Reaching for the moon, love,
In Gemini G4C suit, love,
Will bring some for you, love,
Papery pieces of the surface,
If not a piece of moon, love.
Our love affair with the moon is an open secret; waning, waxing, crescent, full, each phase has been glorified and studied by the curious minds. The silvery moonlight never fails to express.
In poems like The Man in the Moon Came Down Too Soon by J. R. R. Tolkien, Half Moon in a High Wind by Carl Sandburg, The Freedom of the Moon by Robert Frost, The Moon Was But a Chin Of Gold by Emily Dickenson, The Mother Moon by Louisa May Alcott, Mrs Moon by Roger McGough, in paintings like Caspar David Friedrich’s Two Men Contemplating the Moon (1819), James McNeill Whistler’s Nocturne, Blue and Gold—Southampton Water (1872), Vincent Van Gogh’s The Starry Night (1889), the artists reveal and revel in the moony secret.
What is the moony secret? It is the personal conversation that one has with the moon. It is intense yet quick, fierce yet soothing, honest yet an illusion.
Sidereus Nuncius (Latin for Sidereal/ Starry Messenger or Sidereal Message; published in 1610) talks in-depth about the moony secret; it is an astronomical treatise written by Galileo Galilei, the father of modern science.
Becoming one of the first few who used a telescope to study the surface of the moon (along with some constellations and Jupiter’s four moons) Galileo discovered that the moon was not translucent and ‘a perfect sphere’ like Aristotle had believed it to be, that it had mountains and craters which were formed after it was hit by asteroids and comets, just like our planet Earth was.
The moon is imperfect (its surface is irregular), said Galileo’s theory, and this magnificent, and at the same time, tumultuous discovery brought it (the moon) closer to us mortal beings, providing exhaustive research material for the future scientists, accelerating the world towards a change.
“And yet it (Earth) moves”, a rebellious phrase at that time, allegedly spoken by Galileo, led to his imprisonment.
The Copernican heliocentric view (1543) that the Sun is in the centre of the solar system, with Earth and the other planets orbiting around it in circular paths, was a theory which Galileo studied and defended.
Centuries later, Galileo’s moony secret reached the moon when astronaut David Scott, during the 1972 Apollo 15 mission, demonstrated through the ‘Falling Bodies’ experiment what Galileo had proved long back, that the “acceleration is the same for all bodies subject to gravity on the Moon, even for a hammer and a feather” (watch the video here).
A space race between the USA and the Soviet Union led to many successful moon exploration missions, both manned and unmanned ones.
While the US Surveyor probes (1966-1968) transmitted 87,000 pictures of the surface of the moon and measured its chemical properties, the manned missions brought back pieces of the moon; Apollo 11 alone brought 47.5 pounds (21.5 Kg) of the lunar material.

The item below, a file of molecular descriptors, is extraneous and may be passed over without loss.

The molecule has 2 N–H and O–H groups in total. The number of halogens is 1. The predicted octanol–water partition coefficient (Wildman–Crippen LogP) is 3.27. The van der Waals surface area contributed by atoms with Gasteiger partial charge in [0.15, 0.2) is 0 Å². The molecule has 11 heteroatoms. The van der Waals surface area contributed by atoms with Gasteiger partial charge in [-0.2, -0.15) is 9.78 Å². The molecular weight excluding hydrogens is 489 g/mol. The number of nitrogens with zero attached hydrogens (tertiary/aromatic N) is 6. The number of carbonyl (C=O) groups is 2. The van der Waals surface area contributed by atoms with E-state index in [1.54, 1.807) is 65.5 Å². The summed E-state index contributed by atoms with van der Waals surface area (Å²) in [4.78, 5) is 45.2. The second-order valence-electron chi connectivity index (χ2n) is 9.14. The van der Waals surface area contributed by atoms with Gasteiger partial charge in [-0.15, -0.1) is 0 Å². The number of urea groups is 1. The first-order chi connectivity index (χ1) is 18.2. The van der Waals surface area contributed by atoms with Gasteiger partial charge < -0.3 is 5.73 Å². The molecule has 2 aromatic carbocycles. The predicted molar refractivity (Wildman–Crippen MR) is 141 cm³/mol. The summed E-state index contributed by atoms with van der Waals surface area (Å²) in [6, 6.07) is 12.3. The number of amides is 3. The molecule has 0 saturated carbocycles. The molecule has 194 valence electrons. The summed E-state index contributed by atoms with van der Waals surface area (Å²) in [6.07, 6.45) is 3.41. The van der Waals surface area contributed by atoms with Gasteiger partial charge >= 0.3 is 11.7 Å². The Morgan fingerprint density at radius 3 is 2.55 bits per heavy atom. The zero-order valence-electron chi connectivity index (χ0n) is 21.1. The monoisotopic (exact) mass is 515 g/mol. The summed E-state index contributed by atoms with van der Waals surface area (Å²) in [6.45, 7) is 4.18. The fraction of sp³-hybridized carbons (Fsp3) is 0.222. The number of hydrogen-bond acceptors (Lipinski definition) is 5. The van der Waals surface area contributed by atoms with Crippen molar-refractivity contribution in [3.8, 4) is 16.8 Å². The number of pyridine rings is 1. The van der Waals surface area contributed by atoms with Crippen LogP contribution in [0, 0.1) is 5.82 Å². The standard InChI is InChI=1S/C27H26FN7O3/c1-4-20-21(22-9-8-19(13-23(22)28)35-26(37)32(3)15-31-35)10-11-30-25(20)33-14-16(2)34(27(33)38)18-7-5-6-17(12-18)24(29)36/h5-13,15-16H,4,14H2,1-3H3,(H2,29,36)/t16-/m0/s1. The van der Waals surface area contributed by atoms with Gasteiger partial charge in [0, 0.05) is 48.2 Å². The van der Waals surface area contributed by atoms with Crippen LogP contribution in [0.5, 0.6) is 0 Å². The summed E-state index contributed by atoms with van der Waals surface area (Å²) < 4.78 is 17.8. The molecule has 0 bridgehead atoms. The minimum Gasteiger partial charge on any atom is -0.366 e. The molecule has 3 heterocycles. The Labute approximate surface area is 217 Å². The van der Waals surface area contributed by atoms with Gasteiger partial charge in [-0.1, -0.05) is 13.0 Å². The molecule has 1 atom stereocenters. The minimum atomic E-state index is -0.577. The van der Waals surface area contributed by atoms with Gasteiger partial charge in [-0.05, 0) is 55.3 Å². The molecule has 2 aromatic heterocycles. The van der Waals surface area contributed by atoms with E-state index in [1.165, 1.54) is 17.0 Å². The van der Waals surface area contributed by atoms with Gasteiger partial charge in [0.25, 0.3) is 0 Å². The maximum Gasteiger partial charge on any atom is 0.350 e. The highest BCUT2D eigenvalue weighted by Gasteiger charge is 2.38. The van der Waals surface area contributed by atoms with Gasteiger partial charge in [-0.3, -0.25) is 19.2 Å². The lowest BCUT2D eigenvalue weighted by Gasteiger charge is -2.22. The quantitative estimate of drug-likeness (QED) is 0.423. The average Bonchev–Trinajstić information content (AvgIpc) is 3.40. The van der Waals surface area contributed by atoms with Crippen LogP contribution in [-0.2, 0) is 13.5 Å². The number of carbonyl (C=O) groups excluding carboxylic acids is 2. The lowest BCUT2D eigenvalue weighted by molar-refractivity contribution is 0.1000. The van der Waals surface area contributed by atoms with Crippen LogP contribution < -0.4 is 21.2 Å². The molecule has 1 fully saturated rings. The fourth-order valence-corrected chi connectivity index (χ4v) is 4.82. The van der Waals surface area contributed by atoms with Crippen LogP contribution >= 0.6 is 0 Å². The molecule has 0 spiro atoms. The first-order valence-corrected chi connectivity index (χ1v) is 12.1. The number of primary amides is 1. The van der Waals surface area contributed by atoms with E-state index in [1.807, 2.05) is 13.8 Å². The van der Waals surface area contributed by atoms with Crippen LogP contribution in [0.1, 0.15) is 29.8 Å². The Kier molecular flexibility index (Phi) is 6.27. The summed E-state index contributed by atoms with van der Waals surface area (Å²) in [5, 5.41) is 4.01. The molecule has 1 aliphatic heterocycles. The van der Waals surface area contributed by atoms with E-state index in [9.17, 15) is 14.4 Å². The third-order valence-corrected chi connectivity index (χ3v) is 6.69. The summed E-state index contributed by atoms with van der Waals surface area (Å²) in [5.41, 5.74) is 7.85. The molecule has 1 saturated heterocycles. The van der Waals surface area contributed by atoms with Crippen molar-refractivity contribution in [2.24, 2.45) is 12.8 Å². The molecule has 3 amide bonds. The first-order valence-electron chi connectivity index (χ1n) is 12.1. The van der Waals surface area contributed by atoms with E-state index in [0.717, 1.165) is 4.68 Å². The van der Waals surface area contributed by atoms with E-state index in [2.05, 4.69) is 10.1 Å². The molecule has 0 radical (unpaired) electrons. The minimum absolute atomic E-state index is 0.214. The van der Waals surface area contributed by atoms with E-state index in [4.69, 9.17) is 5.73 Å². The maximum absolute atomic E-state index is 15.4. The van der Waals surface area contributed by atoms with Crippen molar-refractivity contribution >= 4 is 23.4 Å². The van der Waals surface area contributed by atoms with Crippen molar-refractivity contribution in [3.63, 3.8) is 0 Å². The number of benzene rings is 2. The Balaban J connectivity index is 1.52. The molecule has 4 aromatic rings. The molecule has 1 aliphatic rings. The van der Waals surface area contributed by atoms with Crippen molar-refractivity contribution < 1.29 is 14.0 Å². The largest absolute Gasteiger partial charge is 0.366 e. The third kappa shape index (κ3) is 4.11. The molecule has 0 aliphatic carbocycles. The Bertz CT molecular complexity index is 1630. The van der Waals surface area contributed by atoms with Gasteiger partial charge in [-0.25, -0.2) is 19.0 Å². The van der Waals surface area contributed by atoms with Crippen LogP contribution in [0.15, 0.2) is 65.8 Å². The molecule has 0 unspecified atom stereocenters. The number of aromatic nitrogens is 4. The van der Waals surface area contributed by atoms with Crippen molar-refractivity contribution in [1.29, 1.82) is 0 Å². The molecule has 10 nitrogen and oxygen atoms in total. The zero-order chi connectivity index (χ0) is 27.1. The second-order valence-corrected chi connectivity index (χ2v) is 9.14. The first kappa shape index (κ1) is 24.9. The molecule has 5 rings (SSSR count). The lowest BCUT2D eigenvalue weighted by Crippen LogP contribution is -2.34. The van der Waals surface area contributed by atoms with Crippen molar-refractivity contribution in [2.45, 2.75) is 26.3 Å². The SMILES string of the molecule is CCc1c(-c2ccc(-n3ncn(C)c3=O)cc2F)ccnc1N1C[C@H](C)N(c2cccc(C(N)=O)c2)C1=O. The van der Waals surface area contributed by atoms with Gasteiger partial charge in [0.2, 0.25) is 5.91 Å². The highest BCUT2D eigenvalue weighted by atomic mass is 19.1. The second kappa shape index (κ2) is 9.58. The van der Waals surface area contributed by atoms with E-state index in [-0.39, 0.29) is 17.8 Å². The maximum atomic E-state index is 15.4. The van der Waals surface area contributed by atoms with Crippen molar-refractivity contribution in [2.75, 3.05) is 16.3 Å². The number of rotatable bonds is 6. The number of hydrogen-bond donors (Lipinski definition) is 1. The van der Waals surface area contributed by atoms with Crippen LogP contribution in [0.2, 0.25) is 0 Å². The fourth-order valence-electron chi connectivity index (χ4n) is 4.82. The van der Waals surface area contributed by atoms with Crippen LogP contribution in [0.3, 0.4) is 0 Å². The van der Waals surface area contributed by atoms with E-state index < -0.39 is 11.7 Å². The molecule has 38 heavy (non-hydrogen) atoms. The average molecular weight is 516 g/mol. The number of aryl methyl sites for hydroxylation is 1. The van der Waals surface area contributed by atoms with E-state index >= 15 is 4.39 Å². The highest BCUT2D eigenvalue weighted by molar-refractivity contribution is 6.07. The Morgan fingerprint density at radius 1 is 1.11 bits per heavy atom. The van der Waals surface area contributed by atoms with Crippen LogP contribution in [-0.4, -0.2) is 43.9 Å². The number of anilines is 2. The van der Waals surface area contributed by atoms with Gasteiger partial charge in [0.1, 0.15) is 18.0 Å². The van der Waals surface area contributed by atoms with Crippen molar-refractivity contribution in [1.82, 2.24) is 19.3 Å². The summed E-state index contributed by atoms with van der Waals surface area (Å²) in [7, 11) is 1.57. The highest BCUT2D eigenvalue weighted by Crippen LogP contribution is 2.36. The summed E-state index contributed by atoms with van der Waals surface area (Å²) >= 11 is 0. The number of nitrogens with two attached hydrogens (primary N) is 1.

The twelve people who have walked on the surface of the moon also left behind items, some as meaningful gifts to the moon and some out of necessity as they needed free space to carry moon rocks home.
A golden olive branch, the Bible, a silicon disk inscribed with goodwill messages from world leaders of 74 countries, American flags, a family photo, three golf balls, scientific pieces of equipment and also, bags full of human waste are some of the “artificial objects” still lying, in worn-out or wiped-out condition, on the moon.
Lying there as a symbol of victory, of advancement, of trust and of human life itself – humans, the mortal beings of the lonely planet Earth.
Or maybe these items are just a message for the Moon Rabbit who, according to some East Asian folklore, lives on the moon, pounding elixir of life for the moon goddess Chang’e.
After all, Apollo 11 astronauts were also aware of this story; command module pilot Michael Collins had said to the NASA mission control – “Okay. We’ll keep a close eye out for the bunny girl.”
We are connecting pieces, we are steadily moving towards the darkness out there, hoping to see the light. We are all reaching out for the moon with our eyes glued to the telescope, our minds calculating the numbers, our hands painting a masterpiece, our words penning an epic, our voices singing a moony melody and our hearts feeling the moony secret.
We have even smelt it (and perhaps even tasted it), the moon, yes we have. The moon dust smelt like burnt gunpowder to most of the astronauts. Quote—
“I wish I could send you some, it is amazing stuff, said Apollo 17 astronaut Gene Cernan.
It’s soft like snow, yet strangely abrasive.
Not half bad (sic), said John Young Apollo 16 astronaut.
It smells like spent (sic) gunpowder, said Cernan.”
Our love affair with the moon has only grown stronger with time; it is a part of our story and vice-versa, right, dear moon?
Science with its meticulous explorations and art with its colourful gravity will keep bringing us closer to the moon; it will take us to the moon and back.
Till then let us admire the only memento left on the moon that may last for millions of years, which is, the tracks left by the astronauts. Because there is no air or water on the moon, nothing will wipe it off, neither the extreme cold conditions nor the savage sunlight.
Till then let us continue revelling in the moony secret.
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